CMV: Equal child custody for mothers and fathers is not taken seriously enough. It should be considered a basic civil rights issue and supported on the basis of gender equality.

September 20, 2020

I made this post in a "debate" sub a while back which got deleted for reasons that I'm sure are pretty obvious.

So I figured I'd post it here.

CMV = "change my view" (in the original thread).

Equal child custody is a legal concept that switches the starting point for custody to be 50/50 between the father and mother.

In legalese it is often stated to mean that the best interest of the child is defined to be a rebuttable, default presumption to equal custody. The terms rebuttable and default presumption means that equal custody is simply taken as the starting point in custody negotiations. It is not a requirement that is forced upon parents. Which means that alternative arrangements can be agreed to out of court, or argued for in court in the event of a disagreement.

Note that equal child custody is not the same thing as shared custody or joint custody. Joint custody has been interpreted by courts to mean "weekend visitation rights" or even "one day per month" in many jurisdictions. Equal custody is just that -- equal. Including when it comes to time with the child as well as when it comes to making important decisions for the child.

A couple points:

In practice this is only a thing in two US states

It is often surprising to people that this isn't already the legal standard that we go by. I can't speak to how common it is outside of the US because I don't have a formal source for that. But what I've seen is that this is very rare even outside the US.

The two US states where this is already practiced are Arizona and Kentucky.


2019 NPO Shared Parenting Report Card Highlights Some Progress and Great Disparity in State Custody Statutes.

Existing research indicates that equal custody is beneficial to children, or at least not harmful compared to giving custody primarily to the mother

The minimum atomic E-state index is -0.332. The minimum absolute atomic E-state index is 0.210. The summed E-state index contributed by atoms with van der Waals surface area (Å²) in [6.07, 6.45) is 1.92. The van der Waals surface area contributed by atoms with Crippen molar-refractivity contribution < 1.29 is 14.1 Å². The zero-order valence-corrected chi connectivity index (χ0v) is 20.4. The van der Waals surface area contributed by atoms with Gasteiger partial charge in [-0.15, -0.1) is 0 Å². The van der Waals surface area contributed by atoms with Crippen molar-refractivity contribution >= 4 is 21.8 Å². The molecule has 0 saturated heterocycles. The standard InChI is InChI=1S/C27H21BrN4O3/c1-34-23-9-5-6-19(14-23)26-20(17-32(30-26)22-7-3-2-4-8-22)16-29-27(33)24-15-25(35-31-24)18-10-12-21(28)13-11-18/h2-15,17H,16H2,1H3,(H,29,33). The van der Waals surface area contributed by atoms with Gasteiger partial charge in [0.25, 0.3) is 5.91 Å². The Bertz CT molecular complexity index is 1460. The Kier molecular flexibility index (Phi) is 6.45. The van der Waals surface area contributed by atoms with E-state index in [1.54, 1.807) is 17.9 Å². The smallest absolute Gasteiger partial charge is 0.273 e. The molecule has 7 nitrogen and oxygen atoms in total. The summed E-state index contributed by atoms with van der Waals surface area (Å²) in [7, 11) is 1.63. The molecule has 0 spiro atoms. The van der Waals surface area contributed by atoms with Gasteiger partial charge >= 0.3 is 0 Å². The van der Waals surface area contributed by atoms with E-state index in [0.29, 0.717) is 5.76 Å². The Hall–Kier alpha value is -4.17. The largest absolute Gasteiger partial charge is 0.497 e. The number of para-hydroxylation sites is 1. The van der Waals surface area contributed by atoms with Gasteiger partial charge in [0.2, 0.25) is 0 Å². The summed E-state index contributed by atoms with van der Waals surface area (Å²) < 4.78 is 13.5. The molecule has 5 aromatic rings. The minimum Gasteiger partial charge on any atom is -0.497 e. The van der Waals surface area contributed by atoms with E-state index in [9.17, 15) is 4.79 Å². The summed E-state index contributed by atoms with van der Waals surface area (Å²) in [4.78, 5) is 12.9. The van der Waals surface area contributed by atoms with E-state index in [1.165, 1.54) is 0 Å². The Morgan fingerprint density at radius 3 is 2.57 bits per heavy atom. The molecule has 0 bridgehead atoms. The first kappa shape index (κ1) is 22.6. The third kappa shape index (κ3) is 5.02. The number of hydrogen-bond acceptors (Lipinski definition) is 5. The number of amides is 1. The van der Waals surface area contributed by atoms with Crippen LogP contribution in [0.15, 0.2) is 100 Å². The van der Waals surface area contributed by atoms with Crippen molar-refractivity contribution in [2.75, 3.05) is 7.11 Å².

There isn't a whole lot of research here but the above source links to a few studies on this topic for anyone who wants to challenge this.

Another source on this topic can be found here:

Academic research demonstrates pretty clearly that fathers and husbands are discriminated against in family court under existing laws

Here are a list of sources found in this paper in one of the footnotes:

See id. (noting that fathers who seek custody prevail in half or more cases); Mason & Quirk, supra note 228, at 228 tbl.2 (citing statistics showing that fathers won custody in forty-two percent of custody appeals, mothers prevailed in forty-five percent of cases, and twelve percent of the cases involved some form of shared custody, including 9.2% with split custody and 2.8% with joint physical custody); Massachusetts Report, supra note 227, at 825 (finding that fathers obtain custody in 70% of cases). But see MACCOBY & MNOOKIN, supra note 13, at 103-04 (finding that mothers obtained their preferred custodial arrangement twice as often as fathers); Bahr et al., supra note 208, at 257 (showing that fathers in Utah were awarded sole custody in only twenty-one percent of disputed cases, mothers received sole custody in fifty percent of cases, seventeen percent of fathers were awarded joint legal custody, and thirteen percent had split custody); Fox & Blanton, supra note 101, at 261 (finding that when fathers in California sought joint custody and mothers sought sole custody, mothers prevailed in sixty-seven percent of the cases)

The numbers differ because different states have different statutes and legal standards. One study only shows a small bias (42% vs 45%) but others show much larger differences (21% vs 55%, "twice as often", etc).